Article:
ER: That’s hilarious! Don’t worry, we’ve gotten that question in the States too! Hah! First off, can I please have permission to use that phrase liberating explosion of creativity? That’s brilliant. But to answer your question – Girl Talk is a version of my real life story, so when writing it I wasn’t necessarily conscious of writing about sexuality honestly, rather just writing about my life honestly, which frankly does involve a lot of sex. In the early drafts of the script, the story was so close to my true life experiences that it wasn’t palatable to a cohesive narrative. It was also far more graphic, which just wasn’t necessary. Chelsea Moore, my producing partner, really worked with me on the script to give the film the emotional tenor that wasn’t as prominent initially.
In the end, I don’t think anyone was particularly surprised that I had written Girl Talk with so much sexual liberation. As a filmmaker, all of my work deals with female sexuality and as a person I’m not afraid of sex or talking about it. I think people are far more surprised about the pervasive loneliness we see in the film. So many people have come up to us afterwards and were like “I knew it was going to be a sexy movie, but I wasn’t prepared for how sad it was going to be!” That’s exhilarating for me. I love playing with people’s expectations and pre-conceived notions and that’s evident in the film and its reaction.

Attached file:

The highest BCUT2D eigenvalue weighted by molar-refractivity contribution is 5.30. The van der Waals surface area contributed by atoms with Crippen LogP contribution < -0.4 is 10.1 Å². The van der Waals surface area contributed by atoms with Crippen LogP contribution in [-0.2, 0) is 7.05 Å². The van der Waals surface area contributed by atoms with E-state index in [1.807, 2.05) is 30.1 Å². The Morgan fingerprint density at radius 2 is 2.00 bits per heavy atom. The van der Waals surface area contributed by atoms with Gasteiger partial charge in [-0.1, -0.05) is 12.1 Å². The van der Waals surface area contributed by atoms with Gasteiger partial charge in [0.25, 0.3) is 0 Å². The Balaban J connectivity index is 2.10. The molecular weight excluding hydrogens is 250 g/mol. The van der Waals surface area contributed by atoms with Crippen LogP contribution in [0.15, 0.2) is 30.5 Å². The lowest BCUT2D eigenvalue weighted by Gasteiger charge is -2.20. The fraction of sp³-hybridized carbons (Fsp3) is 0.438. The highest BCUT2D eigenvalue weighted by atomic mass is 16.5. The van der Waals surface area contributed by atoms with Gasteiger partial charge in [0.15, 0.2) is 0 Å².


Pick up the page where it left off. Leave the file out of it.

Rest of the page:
IB:Did you have a particular audience in mind when you were writing Girl Talk? As a gay man, I enjoyed hearing women talk about sex, almost in an educational way. ("Oh... I'd never thought of that.") It's refreshing hearing a perspective very different to your own. Was that ever a consideration, as in, "Men... this is what we talk about." Or was the aim first and foremost to make a film about women for women?
ER: Chelsea and I had numerous conversations about our intended audience. This is a film made by queer femmes, for queer femmes. In the past couple of years, we’ve seen a rise in representation of queer female stories – Blue is the Warmest Color, Carol, The Handmaiden - yet all of those films are directed by men. I love those films for various reasons, but I was frustrated with these men telling the stores that I’m actually experiencing. Girl Talk is made from a truly queer femme perspective. It’s one thing to see a queer female relationship on camera, but it’s another thing to see that relationship written, directed, and performed by people who have those relationships.
Even though the story takes place in this specific world, we believe that anyone can relate to the major themes of the film – the complexities of sex, intimacy, and rejection.